The Plains of Abraham
The Plains of Abraham
September 13th 1759, French and British met in Québec City for a battle that would reshape North America. The Battle did not last long and was certainly not one of the bloodiest with only 174 dead. Nonetheless, this decisive victory by the British troops took the main French port and precipitated the downfall of the Nouvelle-France.
The Battle of the Plains of Abraham took place after a siege of the city that started on June 26th. Every farm in the area was burned and food was scarce for the French civilians and army. However, the walls around the city and cliffs were still preventing a direct assault by the British forces. Things changed when the British heard about a very steep access in a place called L'Anse-au-Foulon where apparently it was possible to climb the cliff. With the winter closing in and the menace of seeing his fleet stuck in ice, the Major General James Wolfe, who was leading the British army there, decided to try to take the city. On early September 13th, he landed his troops and climbed the dangerous cliff. They even managed to bring two artillery pieces there!
General Wolfe and his troops climbing the Heights of Abraham by Richard Caton Woodville.
When seeing the British on the Plains of Abraham, General Louis-Joseph Marquis de Montcalm went out the city walls to engage the ennemies in what many Quebecers today consider to be a very dumb move that would lose the Nouvelle-France. However, there is more to consider in this action. With the destruction of the crops before being harvested, it would have been impossible for many to survive the winter, even without the direct British menace. Some French leaders in Québec City even suggested to do suicide attacks against the British to lower the number of people to feed. Montcalm firmly stood against such practices. Montcalm, who led a decisive victory at the Battle of Fort Carillon in 1758 was quite aware of what he was doing. He knew that England was the most powerful naval force of that time and that France would never be able to send any help in time or in large enough numbers. France was not able to support war in colonies for such a long time. In his eyes (and quite rightfully), the Seven Years War in America was lost for France. Fighting on the plains of Abraham was the only way to stop the suffering of the population. Either they would win and capture ressources from the British before they would depart or they would lose and be taken in charge by the British.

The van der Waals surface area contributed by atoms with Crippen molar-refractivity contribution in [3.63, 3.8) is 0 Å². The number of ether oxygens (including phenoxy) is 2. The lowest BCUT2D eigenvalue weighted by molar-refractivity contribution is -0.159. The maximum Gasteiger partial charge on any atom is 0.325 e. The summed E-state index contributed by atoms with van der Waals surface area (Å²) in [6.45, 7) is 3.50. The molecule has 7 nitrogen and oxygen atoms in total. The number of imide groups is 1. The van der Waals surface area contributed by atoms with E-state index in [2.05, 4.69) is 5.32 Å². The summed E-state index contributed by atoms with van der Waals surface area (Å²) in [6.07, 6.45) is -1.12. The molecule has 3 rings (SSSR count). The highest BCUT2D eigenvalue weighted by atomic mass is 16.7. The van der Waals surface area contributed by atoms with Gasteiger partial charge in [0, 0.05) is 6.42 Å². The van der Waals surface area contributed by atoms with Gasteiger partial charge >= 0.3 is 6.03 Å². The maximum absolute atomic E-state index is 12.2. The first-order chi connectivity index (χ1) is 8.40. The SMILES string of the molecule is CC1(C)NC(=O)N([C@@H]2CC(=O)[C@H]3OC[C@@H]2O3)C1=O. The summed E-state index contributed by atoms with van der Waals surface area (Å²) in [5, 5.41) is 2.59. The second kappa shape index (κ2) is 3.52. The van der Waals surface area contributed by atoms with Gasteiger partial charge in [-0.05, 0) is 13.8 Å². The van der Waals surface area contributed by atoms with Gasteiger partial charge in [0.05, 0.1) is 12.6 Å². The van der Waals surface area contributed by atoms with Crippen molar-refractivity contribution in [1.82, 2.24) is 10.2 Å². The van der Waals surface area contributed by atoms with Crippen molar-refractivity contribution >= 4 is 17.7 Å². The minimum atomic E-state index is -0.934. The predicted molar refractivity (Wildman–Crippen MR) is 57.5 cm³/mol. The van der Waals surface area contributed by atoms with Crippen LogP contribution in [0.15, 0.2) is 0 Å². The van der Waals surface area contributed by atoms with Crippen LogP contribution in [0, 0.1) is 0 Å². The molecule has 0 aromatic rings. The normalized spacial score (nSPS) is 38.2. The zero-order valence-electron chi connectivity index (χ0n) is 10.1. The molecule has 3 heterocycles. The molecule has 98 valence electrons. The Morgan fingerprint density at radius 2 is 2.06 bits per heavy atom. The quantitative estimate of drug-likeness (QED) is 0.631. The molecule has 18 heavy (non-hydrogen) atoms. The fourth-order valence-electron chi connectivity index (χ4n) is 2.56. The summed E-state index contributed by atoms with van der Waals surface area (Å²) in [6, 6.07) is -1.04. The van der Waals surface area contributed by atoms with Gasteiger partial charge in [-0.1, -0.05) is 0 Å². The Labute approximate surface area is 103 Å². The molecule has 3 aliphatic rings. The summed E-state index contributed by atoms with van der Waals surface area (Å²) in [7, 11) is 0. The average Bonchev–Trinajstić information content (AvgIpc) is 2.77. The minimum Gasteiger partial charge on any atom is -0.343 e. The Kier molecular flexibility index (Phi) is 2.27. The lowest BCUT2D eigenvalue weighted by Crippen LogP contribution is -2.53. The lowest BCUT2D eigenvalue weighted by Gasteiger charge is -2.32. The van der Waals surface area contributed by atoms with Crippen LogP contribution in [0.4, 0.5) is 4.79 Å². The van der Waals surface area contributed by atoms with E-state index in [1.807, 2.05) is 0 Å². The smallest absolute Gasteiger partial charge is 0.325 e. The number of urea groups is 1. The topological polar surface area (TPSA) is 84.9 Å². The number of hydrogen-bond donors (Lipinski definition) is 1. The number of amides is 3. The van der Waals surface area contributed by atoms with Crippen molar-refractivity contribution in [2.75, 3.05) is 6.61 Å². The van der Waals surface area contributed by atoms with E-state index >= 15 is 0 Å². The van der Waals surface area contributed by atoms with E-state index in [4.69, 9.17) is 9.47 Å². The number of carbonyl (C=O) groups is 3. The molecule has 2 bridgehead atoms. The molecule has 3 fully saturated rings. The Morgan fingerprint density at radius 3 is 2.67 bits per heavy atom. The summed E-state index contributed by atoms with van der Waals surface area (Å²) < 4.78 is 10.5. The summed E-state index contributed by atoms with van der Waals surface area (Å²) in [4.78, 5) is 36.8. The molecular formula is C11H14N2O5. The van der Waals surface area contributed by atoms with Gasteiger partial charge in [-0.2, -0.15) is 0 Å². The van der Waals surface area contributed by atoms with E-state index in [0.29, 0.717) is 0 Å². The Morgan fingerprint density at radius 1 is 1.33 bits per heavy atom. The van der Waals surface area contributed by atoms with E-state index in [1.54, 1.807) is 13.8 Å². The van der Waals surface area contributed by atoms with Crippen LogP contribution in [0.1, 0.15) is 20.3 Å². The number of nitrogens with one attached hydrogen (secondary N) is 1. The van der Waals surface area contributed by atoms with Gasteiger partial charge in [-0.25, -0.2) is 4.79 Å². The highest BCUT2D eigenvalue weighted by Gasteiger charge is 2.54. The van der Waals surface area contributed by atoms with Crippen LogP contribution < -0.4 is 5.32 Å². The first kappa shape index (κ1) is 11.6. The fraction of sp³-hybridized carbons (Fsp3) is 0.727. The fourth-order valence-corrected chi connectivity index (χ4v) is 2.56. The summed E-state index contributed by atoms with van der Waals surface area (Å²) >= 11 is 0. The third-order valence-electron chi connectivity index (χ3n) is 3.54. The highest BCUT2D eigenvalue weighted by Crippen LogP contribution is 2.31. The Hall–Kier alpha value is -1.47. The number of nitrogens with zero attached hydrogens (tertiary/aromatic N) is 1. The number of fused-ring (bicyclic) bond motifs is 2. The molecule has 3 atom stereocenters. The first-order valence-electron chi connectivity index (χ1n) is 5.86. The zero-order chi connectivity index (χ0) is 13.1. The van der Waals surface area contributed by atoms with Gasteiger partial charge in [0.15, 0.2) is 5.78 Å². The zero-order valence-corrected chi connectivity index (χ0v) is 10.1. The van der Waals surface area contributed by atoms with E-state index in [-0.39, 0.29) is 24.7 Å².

Wolfe and Montcalm, the two commanders in charge that day.
The battle itself was quite short. On the British side, 4 400 men were sent to face the opposing 3 500 already exhausted French. The lines exchanged a few artillery shots and the French went closer and fired a few volleys at the British. However, they fired too soon and no damage was done. Some reported seeing the bullets simply bouncing on the redcoats. Wolfe had a secret plan and ordered his men to load their musket with 2 bullets and waited for the French troops to be really close. When the British fired back, the effect was deadly. Not only that, but French troops were confused by themselves. When seeing that they would be shot at, many French soldiers and irregulars hit the ground to avoid being shot. When they looked around them after the volley, the number of dead was amplified by their comrade taking cover on the ground like they just did. A panic followed and the French army retreated, pursued by charging highlanders. The British, now facing disorganised French troops, won the battle with only a few fire exchanges.
The different stages of the Battle (click here for a larger version)
During the battle, both opposing commanders were shot. Wolfe died on the battlefield near the actual Musée national des beaux-arts du Québec. His body was brought back to England in a rum barrel and is now resting in St Alfege Church in Greenwich.
The Wolfe Monument marks the place where he died.
Montcalm, mortally wounded, was brought back inside the city and died the next day. For a while, his skull was mounted in a reliquary and held at the Ursulines in Québec City. His remains were never brought to France. They were instead moved in 2001 in a mausoleum at the Monastère des Augustines of Québec.
The skull of Montcalm when it was held by the Ursulines.
This battle is now considered as the most important turning point of the Seven Years War in North America. With such an importance, it’s no surprise to see toy soldiers manufacturers work on that. John Jenkins Designs has plenty of pieces related to this battle within his various collections. Some pieces are obviously located inside the Plains of Abraham collection, but compatible troops are also located inside the Raid on St.Francis, Clubsets and Ticonderoga collections. So talking with your toy soldier dealer might be a wise idea if you have an interest in this battle.
The death of Wolfe by John Jenkins (retired item).
Today, the Plains of Abraham are quite different. It is now a big national park where people are going to have fun, enjoy shows, jog or just relax. Many parts have not changed since and explanative panels are everywhere to tell about the battle. So it’s a place worth seeing for any fan of history. Plus, this is only a few minutes away from the Toy Soldier Club store!